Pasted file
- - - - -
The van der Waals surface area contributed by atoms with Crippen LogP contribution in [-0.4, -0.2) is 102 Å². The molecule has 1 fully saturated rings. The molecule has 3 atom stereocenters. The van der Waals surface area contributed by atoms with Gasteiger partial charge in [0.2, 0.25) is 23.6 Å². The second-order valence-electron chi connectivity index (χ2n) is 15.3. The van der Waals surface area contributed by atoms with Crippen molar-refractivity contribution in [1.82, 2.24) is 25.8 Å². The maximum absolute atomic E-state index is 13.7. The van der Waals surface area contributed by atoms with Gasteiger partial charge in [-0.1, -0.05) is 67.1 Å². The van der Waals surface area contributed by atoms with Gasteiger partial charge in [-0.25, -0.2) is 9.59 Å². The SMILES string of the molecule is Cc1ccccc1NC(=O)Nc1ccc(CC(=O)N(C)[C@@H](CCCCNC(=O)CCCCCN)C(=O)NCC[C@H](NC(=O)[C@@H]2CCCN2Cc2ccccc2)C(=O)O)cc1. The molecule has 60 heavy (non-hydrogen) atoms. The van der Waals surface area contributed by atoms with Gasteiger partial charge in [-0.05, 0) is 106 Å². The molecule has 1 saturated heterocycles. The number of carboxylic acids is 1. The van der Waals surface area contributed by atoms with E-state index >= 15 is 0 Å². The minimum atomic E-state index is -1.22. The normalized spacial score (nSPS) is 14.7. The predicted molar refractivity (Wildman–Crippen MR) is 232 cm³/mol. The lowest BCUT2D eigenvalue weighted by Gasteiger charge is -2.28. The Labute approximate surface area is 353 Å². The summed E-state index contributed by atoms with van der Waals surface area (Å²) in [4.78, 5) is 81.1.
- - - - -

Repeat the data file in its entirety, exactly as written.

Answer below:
The van der Waals surface area contributed by atoms with Crippen LogP contribution in [-0.4, -0.2) is 102 Å². The molecule has 1 fully saturated rings. The molecule has 3 atom stereocenters. The van der Waals surface area contributed by atoms with Gasteiger partial charge in [0.2, 0.25) is 23.6 Å². The second-order valence-electron chi connectivity index (χ2n) is 15.3. The van der Waals surface area contributed by atoms with Crippen molar-refractivity contribution in [1.82, 2.24) is 25.8 Å². The maximum absolute atomic E-state index is 13.7. The van der Waals surface area contributed by atoms with Gasteiger partial charge in [-0.1, -0.05) is 67.1 Å². The van der Waals surface area contributed by atoms with Gasteiger partial charge in [-0.25, -0.2) is 9.59 Å². The SMILES string of the molecule is Cc1ccccc1NC(=O)Nc1ccc(CC(=O)N(C)[C@@H](CCCCNC(=O)CCCCCN)C(=O)NCC[C@H](NC(=O)[C@@H]2CCCN2Cc2ccccc2)C(=O)O)cc1. The molecule has 60 heavy (non-hydrogen) atoms. The van der Waals surface area contributed by atoms with Gasteiger partial charge in [-0.05, 0) is 106 Å². The molecule has 1 saturated heterocycles. The number of carboxylic acids is 1. The van der Waals surface area contributed by atoms with E-state index >= 15 is 0 Å². The minimum atomic E-state index is -1.22. The normalized spacial score (nSPS) is 14.7. The predicted molar refractivity (Wildman–Crippen MR) is 232 cm³/mol. The lowest BCUT2D eigenvalue weighted by Gasteiger charge is -2.28. The Labute approximate surface area is 353 Å². The summed E-state index contributed by atoms with van der Waals surface area (Å²) in [4.78, 5) is 81.1.